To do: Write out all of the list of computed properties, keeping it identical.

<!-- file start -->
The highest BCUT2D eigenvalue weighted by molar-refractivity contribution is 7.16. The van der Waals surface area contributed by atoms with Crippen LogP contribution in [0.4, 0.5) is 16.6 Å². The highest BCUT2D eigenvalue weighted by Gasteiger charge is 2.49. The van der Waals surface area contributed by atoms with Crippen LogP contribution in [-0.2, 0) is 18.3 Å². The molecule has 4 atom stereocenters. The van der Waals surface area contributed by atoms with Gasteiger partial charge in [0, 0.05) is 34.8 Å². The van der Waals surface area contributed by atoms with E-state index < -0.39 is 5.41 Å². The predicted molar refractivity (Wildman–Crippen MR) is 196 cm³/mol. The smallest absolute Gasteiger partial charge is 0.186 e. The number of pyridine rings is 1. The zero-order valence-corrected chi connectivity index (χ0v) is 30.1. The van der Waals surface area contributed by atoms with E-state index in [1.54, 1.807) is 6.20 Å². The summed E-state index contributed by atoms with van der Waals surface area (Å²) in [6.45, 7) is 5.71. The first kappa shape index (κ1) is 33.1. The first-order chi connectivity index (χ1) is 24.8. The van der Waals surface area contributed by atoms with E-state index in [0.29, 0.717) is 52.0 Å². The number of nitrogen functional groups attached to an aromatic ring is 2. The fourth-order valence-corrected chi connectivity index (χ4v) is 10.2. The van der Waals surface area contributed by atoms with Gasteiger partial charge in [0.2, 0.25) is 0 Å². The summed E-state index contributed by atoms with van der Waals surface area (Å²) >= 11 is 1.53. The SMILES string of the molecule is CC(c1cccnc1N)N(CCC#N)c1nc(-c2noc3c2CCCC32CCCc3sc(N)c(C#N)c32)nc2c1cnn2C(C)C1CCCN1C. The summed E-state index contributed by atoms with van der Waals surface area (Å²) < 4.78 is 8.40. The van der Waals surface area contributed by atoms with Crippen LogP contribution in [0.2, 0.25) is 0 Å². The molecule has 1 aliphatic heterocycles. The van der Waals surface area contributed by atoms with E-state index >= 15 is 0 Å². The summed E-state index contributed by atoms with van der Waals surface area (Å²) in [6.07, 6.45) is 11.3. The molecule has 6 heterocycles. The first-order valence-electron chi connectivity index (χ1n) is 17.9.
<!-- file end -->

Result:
The highest BCUT2D eigenvalue weighted by molar-refractivity contribution is 7.16. The van der Waals surface area contributed by atoms with Crippen LogP contribution in [0.4, 0.5) is 16.6 Å². The highest BCUT2D eigenvalue weighted by Gasteiger charge is 2.49. The van der Waals surface area contributed by atoms with Crippen LogP contribution in [-0.2, 0) is 18.3 Å². The molecule has 4 atom stereocenters. The van der Waals surface area contributed by atoms with Gasteiger partial charge in [0, 0.05) is 34.8 Å². The van der Waals surface area contributed by atoms with E-state index < -0.39 is 5.41 Å². The predicted molar refractivity (Wildman–Crippen MR) is 196 cm³/mol. The smallest absolute Gasteiger partial charge is 0.186 e. The number of pyridine rings is 1. The zero-order valence-corrected chi connectivity index (χ0v) is 30.1. The van der Waals surface area contributed by atoms with E-state index in [1.54, 1.807) is 6.20 Å². The summed E-state index contributed by atoms with van der Waals surface area (Å²) in [6.45, 7) is 5.71. The first kappa shape index (κ1) is 33.1. The first-order chi connectivity index (χ1) is 24.8. The van der Waals surface area contributed by atoms with E-state index in [0.29, 0.717) is 52.0 Å². The number of nitrogen functional groups attached to an aromatic ring is 2. The fourth-order valence-corrected chi connectivity index (χ4v) is 10.2. The van der Waals surface area contributed by atoms with Gasteiger partial charge in [0.2, 0.25) is 0 Å². The summed E-state index contributed by atoms with van der Waals surface area (Å²) >= 11 is 1.53. The SMILES string of the molecule is CC(c1cccnc1N)N(CCC#N)c1nc(-c2noc3c2CCCC32CCCc3sc(N)c(C#N)c32)nc2c1cnn2C(C)C1CCCN1C. The summed E-state index contributed by atoms with van der Waals surface area (Å²) < 4.78 is 8.40. The van der Waals surface area contributed by atoms with Crippen LogP contribution in [0.2, 0.25) is 0 Å². The molecule has 1 aliphatic heterocycles. The van der Waals surface area contributed by atoms with E-state index >= 15 is 0 Å². The summed E-state index contributed by atoms with van der Waals surface area (Å²) in [6.07, 6.45) is 11.3. The molecule has 6 heterocycles. The first-order valence-electron chi connectivity index (χ1n) is 17.9.